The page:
May 22, 2013 Leave a comment
To Live is certainly an epic in the sense that it presents a story spanning decades (and filling well over two hours) with at least an eye toward major historical shifts in Chinese culture. Yet for all this scale, it is a fairly small, and fairly mundane story. It would certainly be wrong to say that nothing happens, indeed it is a rather turbulent life for Fugui (You Ge) and Jiazhen (Li Gong). But somehow the film presents all this on a fairly muted emotional spectrum that makes it feel less dramatic than it actually is.
When the film starts, Fugui is the son of a wealthy family but is quickly wasting away this status due to a gambling addiction that is also putting strain on his marriage. However, this destitution comes just in time for the arrival of the communists to take over. In this case, this large scale change in society ends up minimizing the upheaval in the lives of these individuals. In this way the film plays out this interaction of social change, fate and the dominant place of family. Arguably capitalism was the first cause of strife for this family but when the first major tragedy strikes, it is the result of Fugui’s commitment to at least appearing a diligent revolutionary. And while the policies of Mao led to the conditions that caused the second major tragedy in the film, there is a certain shade of greedy capitalism that plays in as well. In this way Fugui’s commitment to family and the varying political strategies he engages to protect them all take a back seat to fate.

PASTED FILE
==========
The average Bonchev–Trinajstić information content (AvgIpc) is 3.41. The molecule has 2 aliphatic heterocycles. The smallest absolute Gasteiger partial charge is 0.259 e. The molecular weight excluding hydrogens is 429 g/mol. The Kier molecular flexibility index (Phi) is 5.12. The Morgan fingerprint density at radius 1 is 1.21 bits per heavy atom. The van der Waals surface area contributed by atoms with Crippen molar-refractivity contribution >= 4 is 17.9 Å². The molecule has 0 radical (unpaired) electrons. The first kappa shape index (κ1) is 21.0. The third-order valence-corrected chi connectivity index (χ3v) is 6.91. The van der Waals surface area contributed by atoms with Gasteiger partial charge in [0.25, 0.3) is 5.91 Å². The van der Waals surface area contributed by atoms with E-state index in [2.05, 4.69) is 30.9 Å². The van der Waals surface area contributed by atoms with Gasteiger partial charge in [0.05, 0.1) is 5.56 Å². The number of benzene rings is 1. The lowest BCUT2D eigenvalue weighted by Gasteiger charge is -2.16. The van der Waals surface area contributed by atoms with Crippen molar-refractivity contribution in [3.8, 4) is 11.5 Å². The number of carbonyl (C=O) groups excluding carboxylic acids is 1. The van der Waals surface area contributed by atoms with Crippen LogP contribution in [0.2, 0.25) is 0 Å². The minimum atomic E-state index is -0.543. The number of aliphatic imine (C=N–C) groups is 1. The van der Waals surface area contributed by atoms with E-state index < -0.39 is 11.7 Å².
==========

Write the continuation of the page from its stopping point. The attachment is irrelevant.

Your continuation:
This is kind of the problem with the film, the thing that makes it seem less dramatic. Fate just isn’t a very interesting reason for events to happen, being arbitrary and outside the control of our characters. As a commentary on Chinese history, this feels distinctly weak. Still, Zhang is a craftsman and the film is at least undeniably well made. What lifted the film a bit for me was the incorporation of shadow puppets and a sub-plot involving the value of that traditional method of storytelling. Whereas Hakuchi seems to write off the arts as interfering with human interaction, To Live warns against focusing only on the material concerns. Having seen a few other compelling works involving shadow puppets, this was enough for me.